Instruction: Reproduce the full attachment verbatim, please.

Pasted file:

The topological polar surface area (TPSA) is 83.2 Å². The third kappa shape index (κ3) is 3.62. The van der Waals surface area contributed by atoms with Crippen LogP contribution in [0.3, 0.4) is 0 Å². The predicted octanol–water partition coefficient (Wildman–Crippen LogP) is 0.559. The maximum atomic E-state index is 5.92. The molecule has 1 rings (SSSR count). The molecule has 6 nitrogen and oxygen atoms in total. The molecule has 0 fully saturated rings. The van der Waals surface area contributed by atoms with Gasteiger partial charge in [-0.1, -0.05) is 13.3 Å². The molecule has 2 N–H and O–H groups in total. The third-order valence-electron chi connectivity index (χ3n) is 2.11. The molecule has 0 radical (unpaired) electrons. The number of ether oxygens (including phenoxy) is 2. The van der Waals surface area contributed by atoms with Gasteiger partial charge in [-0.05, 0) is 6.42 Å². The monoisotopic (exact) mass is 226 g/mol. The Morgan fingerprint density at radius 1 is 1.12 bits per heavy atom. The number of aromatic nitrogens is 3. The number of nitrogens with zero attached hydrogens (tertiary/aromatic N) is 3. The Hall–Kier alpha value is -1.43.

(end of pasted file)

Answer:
The topological polar surface area (TPSA) is 83.2 Å². The third kappa shape index (κ3) is 3.62. The van der Waals surface area contributed by atoms with Crippen LogP contribution in [0.3, 0.4) is 0 Å². The predicted octanol–water partition coefficient (Wildman–Crippen LogP) is 0.559. The maximum atomic E-state index is 5.92. The molecule has 1 rings (SSSR count). The molecule has 6 nitrogen and oxygen atoms in total. The molecule has 0 fully saturated rings. The van der Waals surface area contributed by atoms with Gasteiger partial charge in [-0.1, -0.05) is 13.3 Å². The molecule has 2 N–H and O–H groups in total. The third-order valence-electron chi connectivity index (χ3n) is 2.11. The molecule has 0 radical (unpaired) electrons. The number of ether oxygens (including phenoxy) is 2. The van der Waals surface area contributed by atoms with Gasteiger partial charge in [-0.05, 0) is 6.42 Å². The monoisotopic (exact) mass is 226 g/mol. The Morgan fingerprint density at radius 1 is 1.12 bits per heavy atom. The number of aromatic nitrogens is 3. The number of nitrogens with zero attached hydrogens (tertiary/aromatic N) is 3. The Hall–Kier alpha value is -1.43.